~"There's class warfare, all right," Mr. Buffett said, "but it's my class, the rich class, that's making war, and we're winning."~Warren Buffet

    (Edited by author 1 week ago)
  • Operation_Granny
    Seniors represent an increasingly growing class of voters -that you remember the Flower Children of the Sixties? We're Senior Citizens now. This is not a viting group which will tolerate being ignored or disenfranchised. We may have mellowed a bit but assuming we've all lost a strong opposition to being screwed by the establishment would be a grave mistake.
  • Wellington williams
  • Rixar13
    "Eight of eleven states in the former Confederacy have passed restrictive voting laws since the 2010 election, as part of a broader war on voting undertaken by the GOP."
    Excellent report...
  • enrique62
    This is an excellent piece of reporting.
  • Operation_Granny
    If every one posting here - Granny included - takes a vow to check local laws and deadlines and then gets two people registered or reregistered *and* offers them a ride to the polls on election day will go a long way toward helping ourselves and our country. I've taken to striking up conversations with total strangers in public places about the importance of registering or checking their status *now*. It's our country to keep or to lose...for our children and grandchildren.
  • Aunt Brenda
    How can I check if I am still registered to vote as an overseas voter?  I registered with the Democrats abroad group but now I don't know if I'll get my ballot because I could not get along with them. I live in Holland and am (was) registered to vote in the state of North Carolina.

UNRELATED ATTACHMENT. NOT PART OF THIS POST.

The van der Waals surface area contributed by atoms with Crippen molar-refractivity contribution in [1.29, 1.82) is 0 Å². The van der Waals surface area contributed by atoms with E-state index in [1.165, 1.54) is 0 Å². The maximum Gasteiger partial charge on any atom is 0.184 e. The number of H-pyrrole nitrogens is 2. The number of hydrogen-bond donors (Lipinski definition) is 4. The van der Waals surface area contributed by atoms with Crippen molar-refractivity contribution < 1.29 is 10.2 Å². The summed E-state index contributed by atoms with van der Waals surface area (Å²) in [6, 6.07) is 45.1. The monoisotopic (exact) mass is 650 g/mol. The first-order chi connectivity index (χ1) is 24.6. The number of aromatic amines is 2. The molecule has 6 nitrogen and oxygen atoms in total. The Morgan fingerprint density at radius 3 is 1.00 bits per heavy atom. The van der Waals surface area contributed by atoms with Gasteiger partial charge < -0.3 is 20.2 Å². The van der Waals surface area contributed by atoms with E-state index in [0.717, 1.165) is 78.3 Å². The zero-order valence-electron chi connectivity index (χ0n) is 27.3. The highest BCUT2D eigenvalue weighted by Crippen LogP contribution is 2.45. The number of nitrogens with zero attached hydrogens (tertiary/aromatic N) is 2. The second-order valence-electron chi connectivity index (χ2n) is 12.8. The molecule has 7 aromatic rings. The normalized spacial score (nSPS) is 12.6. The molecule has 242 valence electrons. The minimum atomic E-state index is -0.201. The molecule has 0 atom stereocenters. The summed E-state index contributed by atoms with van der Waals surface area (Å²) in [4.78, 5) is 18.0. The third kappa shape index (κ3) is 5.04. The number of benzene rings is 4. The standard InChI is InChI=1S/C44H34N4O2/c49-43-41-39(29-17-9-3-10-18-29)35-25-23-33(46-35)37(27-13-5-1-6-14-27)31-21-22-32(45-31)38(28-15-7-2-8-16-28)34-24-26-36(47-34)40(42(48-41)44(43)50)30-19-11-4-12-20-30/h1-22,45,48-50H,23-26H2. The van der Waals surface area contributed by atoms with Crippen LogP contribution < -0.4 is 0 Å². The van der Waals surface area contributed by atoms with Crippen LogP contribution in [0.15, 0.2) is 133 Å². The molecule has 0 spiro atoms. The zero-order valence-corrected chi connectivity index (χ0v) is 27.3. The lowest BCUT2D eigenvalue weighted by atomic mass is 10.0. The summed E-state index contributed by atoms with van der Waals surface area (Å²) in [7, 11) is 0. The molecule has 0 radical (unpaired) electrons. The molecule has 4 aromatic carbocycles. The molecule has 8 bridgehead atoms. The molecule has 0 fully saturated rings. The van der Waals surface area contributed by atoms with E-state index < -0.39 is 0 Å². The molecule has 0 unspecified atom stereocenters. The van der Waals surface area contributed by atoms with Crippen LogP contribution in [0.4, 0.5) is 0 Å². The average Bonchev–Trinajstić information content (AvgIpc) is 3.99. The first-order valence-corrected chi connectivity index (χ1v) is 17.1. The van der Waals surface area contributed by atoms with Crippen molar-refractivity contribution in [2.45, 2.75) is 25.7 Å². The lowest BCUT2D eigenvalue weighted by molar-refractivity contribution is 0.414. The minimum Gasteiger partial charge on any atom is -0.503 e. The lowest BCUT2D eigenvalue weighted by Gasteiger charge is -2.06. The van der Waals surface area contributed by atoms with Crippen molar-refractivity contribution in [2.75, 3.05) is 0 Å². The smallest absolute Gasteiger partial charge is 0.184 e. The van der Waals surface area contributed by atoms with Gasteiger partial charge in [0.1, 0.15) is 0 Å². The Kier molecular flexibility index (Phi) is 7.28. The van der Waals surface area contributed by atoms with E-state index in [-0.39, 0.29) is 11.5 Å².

• Guest
    Comment removed.
  • Aunt Brenda
    Yes.  I just checked with the NC Board of Elections and they do have me registered.  But I am still not sure when I should squawk if the ballot doesn't come.
  • ruffsoft
    Voter suppression is the new Jim Crow.  This is how blacks and other minorities are disenfranchised.
  • JimmyOlsenCubReporter
    Pennsylvania Republicans have also enacted a restrictive voter ID law.  I guess that means Gen. Lee won the Battle of Gettysburg after all.
  • manhattanmike
    "No. It means the bigotry know no boundaries, though the South is one of its main sources."
    I apologize for that last comment--angry that Southern Republicans could openly seek to disenfranchise large numbers of minority Americans while considering themselves patriots. Certainly, bigotry is not a purely Southern problem.
  • Gallant_Guppy
    I'm from Pennsylvania.  My Republican state representative, Kate Harper, sent me propaganda from Breitbarf's gang to prove voter fraud.
  • aznative
    Wow, that is just sad, that a state rep, from either party, would use that kind of propaganda to prove anything, much less voter fraud.
  • robberw
    I say no taxation without representation.  If my vote is invalidated, I should have the right to stop paying taxes.  This is a 100% American solution to this problem.
  • Aunt Brenda
    Yes, but who will enforce it?  We are all disenfranchised when you really think about it but the Tea Party fools have stolen that symbol of struggle against taxation without representation. I 
  • Operation_Granny
    I belueve the major reason Obama could not accomplish things he intended to was the stone walling Republicans who fought him every step of the way. Given a Democratic majority in both Senate and House that will work with him instead of against him we will have a better outcome. Republicans voted against even their own ideas to stonewall him. Their goal being to be sure he did not get a second term. Register. Vote Democratic or your children will be vassal